Ah! Ok. Now it all makes sense.

In the previous blog post I wasn’t quite sure about throwing out a specific independent variable just because it was slightly above the Significance Level. Intuitively, I would have kept it.

Quick recap: We were predicting a startup’s profit based on **admin expenses, R&D expenses, marketing expenses and location.** Admin expenses and location were dismissed unquestionably, whereas marketing was a bit of a struggle.

But, following procedure, marketing had to go.

A bit later, the instructors explained R-Squared and Adjusted R-Squared, the math and the meaning for the model. It represents “Goodness of fit” as a number, more precisely: the closer R-Squared to 1, the better your model is fitted.

# I won’t go into detail here, but Adjusted R-Squared is actually the parameter that is more suitable.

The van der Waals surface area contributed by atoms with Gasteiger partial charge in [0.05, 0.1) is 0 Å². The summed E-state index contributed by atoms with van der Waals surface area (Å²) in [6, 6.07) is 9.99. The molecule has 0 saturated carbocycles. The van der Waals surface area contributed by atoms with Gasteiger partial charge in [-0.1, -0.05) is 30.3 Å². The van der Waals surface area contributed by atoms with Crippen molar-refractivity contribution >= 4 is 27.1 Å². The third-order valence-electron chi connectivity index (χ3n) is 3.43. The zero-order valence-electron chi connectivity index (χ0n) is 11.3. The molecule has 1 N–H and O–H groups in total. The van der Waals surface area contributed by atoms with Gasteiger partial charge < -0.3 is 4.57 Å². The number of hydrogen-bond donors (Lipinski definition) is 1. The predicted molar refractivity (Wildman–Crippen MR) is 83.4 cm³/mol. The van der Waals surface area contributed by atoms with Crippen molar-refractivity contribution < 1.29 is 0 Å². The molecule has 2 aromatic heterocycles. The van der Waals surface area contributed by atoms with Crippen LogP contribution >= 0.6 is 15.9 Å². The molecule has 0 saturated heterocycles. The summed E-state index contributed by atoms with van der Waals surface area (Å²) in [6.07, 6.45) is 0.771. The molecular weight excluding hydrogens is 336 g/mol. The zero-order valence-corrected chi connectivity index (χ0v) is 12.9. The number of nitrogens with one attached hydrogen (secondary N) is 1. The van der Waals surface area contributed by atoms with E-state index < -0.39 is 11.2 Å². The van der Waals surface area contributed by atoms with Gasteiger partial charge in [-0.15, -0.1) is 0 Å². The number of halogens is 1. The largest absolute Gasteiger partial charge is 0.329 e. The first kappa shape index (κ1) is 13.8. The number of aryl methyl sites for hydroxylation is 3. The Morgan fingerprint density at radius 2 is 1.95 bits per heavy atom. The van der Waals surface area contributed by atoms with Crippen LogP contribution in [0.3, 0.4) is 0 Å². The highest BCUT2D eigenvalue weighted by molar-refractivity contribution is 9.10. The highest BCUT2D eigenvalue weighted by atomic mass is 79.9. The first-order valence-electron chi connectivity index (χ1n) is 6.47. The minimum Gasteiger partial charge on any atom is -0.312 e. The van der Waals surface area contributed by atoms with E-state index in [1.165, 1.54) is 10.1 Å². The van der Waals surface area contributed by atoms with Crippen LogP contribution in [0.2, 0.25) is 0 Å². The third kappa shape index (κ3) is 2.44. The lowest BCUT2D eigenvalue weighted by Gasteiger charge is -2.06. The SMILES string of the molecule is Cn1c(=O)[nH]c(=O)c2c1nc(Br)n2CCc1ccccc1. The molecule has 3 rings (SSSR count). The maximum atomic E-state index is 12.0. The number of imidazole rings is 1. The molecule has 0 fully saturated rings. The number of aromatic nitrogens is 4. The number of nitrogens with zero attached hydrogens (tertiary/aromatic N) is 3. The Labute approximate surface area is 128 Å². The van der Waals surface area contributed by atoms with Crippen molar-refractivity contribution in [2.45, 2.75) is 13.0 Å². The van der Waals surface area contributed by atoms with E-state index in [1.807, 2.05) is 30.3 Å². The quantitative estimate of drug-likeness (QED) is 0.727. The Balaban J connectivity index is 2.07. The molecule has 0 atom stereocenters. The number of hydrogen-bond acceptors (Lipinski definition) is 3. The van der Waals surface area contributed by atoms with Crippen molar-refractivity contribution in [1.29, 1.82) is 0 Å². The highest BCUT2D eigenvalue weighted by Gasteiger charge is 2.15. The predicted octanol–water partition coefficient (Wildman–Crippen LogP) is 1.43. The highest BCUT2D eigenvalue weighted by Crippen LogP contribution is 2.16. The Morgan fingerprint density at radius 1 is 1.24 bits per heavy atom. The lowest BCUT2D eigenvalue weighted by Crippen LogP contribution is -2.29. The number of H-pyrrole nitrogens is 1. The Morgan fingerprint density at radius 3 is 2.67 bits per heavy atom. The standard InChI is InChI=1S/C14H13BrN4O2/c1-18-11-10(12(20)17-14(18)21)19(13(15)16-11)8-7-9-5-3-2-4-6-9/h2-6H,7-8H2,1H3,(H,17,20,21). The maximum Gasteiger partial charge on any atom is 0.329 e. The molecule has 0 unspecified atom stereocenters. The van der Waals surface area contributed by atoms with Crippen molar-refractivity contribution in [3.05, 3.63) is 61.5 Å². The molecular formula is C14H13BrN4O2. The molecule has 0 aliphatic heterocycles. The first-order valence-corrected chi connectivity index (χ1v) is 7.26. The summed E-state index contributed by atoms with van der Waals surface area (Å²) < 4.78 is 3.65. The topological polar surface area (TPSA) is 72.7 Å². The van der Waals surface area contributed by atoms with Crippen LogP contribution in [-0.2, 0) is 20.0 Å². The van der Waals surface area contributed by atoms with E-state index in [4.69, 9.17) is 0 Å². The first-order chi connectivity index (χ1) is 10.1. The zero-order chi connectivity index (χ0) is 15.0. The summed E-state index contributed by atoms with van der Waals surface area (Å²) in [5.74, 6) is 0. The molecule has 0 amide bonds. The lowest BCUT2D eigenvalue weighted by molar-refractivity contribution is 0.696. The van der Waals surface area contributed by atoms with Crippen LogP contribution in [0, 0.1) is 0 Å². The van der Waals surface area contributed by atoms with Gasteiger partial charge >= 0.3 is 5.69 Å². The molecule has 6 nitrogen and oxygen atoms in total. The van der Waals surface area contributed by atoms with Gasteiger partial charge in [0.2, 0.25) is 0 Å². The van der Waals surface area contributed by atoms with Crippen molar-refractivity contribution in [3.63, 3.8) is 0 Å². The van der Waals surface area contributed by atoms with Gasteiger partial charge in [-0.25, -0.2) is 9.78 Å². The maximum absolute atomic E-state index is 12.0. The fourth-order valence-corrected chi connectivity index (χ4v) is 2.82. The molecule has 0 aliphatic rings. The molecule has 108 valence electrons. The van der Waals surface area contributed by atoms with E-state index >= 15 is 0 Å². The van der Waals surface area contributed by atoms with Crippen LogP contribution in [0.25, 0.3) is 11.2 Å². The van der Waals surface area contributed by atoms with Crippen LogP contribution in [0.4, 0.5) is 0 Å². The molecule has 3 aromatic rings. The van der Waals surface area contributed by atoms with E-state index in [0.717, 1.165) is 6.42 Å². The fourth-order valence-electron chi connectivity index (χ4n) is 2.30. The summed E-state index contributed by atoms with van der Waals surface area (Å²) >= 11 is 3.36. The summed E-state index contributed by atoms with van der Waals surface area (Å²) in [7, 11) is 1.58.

By looking at the Adjusted R-Squared numbers of our MLR model, the best model (with ARSq closest to 1) seemed to be the one including both, R&D and marketing, even though marketing was slightly above the SL (that we set ourselves, btw).

**Interpreting Coefficients**

Sign (has to positive)

Magnitude (comparing magnitude in units of the independent variables)

**Note: **Of course the example data and the numbers are made up, still good to do some thinking and not just copy-paste.

Very happy about this. Let’s move on.

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## Published by MACHINE LEARNING TOKYO

Machine Learning and Deep Learning in Tokyo
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